I’m not suggesting sympathy for the rapist here; if you commit sexual violence, you’ll get nothing but disgust from me and, I hope, discipline from law enforcement. But I think the best possible argument for shutting down the fraternities is that they enforce patriarchy: a system in which anything feminine is denigrated and in which masculinity – violent, misogynistic, homophobic masculinity – is lauded above all else. That system benefits no one, except the straight, white, cisgender, able-bodied, wealthy men who dominate women and any man who deviates from that rigid definition of what it means to be a real man.

This is patriarchy. This is rape culture. It is so much bigger than the fraternities. And as difficult as shuttering the frats would be – and believe me, there would be uproar were anyone to try to make this happen – it would be the easier solution. But it wouldn’t be the right one. Changing rape culture on entire college campuses will be far more difficult than closing the fraternities. It will be the more difficult, more time-consuming, and far more confronting solution. But in the long run, it will be the right one – for women and for men.

New York, NY

Chloe Angyal is a journalist and scholar of popular culture from Sydney, Australia. She joined the Feministing team in 2009. Her writing about politics and popular culture has been published in The Atlantic, The Guardian, New York magazine, Reuters, The LA Times and many other outlets in the US, Australia, UK, and France. She makes regular appearances on radio and television in the US and Australia. She has an AB in Sociology from Princeton University and a PhD in Arts and Media from the University of New South Wales. Her academic work focuses on Hollywood romantic comedies; her doctoral thesis was about how the genre depicts gender, sex, and power, and grew out of a series she wrote for Feministing, the Feministing Rom Com Review. Chloe is a Senior Facilitator at The OpEd Project and a Senior Advisor to The Harry Potter Alliance. You can read more of her writing at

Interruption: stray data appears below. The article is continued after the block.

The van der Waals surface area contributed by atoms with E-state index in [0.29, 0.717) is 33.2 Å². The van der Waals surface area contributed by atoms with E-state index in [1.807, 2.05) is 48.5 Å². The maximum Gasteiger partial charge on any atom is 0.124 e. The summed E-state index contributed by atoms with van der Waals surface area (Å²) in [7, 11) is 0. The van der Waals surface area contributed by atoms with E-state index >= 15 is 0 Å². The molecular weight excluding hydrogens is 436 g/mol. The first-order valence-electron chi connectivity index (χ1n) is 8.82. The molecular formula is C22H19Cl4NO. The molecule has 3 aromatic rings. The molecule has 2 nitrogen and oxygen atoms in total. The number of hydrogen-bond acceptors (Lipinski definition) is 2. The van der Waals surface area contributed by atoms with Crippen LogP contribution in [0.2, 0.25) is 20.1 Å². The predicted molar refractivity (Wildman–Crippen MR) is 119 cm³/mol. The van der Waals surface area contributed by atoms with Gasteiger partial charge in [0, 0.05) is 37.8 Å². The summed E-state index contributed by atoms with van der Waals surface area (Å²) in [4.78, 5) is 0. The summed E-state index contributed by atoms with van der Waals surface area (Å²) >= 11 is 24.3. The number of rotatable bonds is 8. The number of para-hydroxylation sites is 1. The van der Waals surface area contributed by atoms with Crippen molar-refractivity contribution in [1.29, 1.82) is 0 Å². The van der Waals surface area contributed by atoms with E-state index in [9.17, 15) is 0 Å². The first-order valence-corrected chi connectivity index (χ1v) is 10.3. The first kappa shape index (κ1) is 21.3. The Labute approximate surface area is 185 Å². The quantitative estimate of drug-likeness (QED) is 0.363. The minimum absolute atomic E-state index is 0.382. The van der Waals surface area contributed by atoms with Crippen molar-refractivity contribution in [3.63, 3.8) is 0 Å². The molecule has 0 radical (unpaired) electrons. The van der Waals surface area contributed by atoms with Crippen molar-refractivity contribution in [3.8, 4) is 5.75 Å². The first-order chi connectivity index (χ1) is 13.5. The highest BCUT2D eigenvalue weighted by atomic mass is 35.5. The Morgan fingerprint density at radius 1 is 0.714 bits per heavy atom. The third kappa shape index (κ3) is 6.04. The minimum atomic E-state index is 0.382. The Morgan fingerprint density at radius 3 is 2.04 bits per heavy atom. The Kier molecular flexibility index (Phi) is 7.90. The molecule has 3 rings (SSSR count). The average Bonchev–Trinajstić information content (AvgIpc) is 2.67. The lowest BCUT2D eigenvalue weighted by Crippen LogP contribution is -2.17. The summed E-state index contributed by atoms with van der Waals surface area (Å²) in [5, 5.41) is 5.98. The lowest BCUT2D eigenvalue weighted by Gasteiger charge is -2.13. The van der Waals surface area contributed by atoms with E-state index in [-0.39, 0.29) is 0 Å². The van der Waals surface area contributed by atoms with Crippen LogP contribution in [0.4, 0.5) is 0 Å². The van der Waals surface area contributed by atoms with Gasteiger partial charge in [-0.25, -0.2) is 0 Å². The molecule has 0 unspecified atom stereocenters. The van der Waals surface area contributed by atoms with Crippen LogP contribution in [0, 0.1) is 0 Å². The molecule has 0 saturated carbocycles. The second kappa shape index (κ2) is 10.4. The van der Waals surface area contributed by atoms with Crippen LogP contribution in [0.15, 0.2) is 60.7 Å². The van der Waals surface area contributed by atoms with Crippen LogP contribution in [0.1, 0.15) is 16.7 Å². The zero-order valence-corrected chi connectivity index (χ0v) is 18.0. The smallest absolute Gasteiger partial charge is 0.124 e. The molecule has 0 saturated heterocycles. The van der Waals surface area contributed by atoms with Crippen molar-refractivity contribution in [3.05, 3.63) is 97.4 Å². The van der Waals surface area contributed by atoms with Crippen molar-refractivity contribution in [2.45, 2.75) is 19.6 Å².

Chloe Angyal is a journalist and scholar of popular culture from Sydney, Australia.